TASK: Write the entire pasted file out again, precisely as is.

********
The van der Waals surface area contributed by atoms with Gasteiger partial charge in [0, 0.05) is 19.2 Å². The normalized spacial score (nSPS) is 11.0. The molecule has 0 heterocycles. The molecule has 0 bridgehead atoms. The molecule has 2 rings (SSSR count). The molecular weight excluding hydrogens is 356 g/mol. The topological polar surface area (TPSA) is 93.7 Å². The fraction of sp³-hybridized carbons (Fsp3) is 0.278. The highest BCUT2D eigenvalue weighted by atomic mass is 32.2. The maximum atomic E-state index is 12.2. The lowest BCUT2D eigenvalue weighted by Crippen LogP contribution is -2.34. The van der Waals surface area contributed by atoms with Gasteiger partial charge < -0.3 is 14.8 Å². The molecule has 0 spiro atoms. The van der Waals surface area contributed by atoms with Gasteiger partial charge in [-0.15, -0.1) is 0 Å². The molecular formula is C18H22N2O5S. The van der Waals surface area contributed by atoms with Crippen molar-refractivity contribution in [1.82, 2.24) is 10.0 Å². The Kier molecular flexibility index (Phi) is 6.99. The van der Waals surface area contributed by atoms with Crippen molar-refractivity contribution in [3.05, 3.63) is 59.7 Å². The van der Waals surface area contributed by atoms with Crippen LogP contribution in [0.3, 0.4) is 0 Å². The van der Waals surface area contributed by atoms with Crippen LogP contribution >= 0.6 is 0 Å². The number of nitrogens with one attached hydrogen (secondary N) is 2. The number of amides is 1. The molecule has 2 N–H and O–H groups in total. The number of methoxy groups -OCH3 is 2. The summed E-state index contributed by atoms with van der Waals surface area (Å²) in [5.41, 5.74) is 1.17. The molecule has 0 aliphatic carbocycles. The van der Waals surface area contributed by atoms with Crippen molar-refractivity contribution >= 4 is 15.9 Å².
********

The van der Waals surface area contributed by atoms with Gasteiger partial charge in [0, 0.05) is 19.2 Å². The normalized spacial score (nSPS) is 11.0. The molecule has 0 heterocycles. The molecule has 0 bridgehead atoms. The molecule has 2 rings (SSSR count). The molecular weight excluding hydrogens is 356 g/mol. The topological polar surface area (TPSA) is 93.7 Å². The fraction of sp³-hybridized carbons (Fsp3) is 0.278. The highest BCUT2D eigenvalue weighted by atomic mass is 32.2. The maximum atomic E-state index is 12.2. The lowest BCUT2D eigenvalue weighted by Crippen LogP contribution is -2.34. The van der Waals surface area contributed by atoms with Gasteiger partial charge < -0.3 is 14.8 Å². The molecule has 0 spiro atoms. The van der Waals surface area contributed by atoms with Gasteiger partial charge in [-0.15, -0.1) is 0 Å². The molecular formula is C18H22N2O5S. The van der Waals surface area contributed by atoms with Crippen molar-refractivity contribution in [1.82, 2.24) is 10.0 Å². The Kier molecular flexibility index (Phi) is 6.99. The van der Waals surface area contributed by atoms with Crippen molar-refractivity contribution in [3.05, 3.63) is 59.7 Å². The van der Waals surface area contributed by atoms with Crippen LogP contribution in [0.3, 0.4) is 0 Å². The van der Waals surface area contributed by atoms with Crippen LogP contribution >= 0.6 is 0 Å². The number of nitrogens with one attached hydrogen (secondary N) is 2. The number of amides is 1. The molecule has 2 N–H and O–H groups in total. The number of methoxy groups -OCH3 is 2. The summed E-state index contributed by atoms with van der Waals surface area (Å²) in [5.41, 5.74) is 1.17. The molecule has 0 aliphatic carbocycles. The van der Waals surface area contributed by atoms with Crippen molar-refractivity contribution >= 4 is 15.9 Å².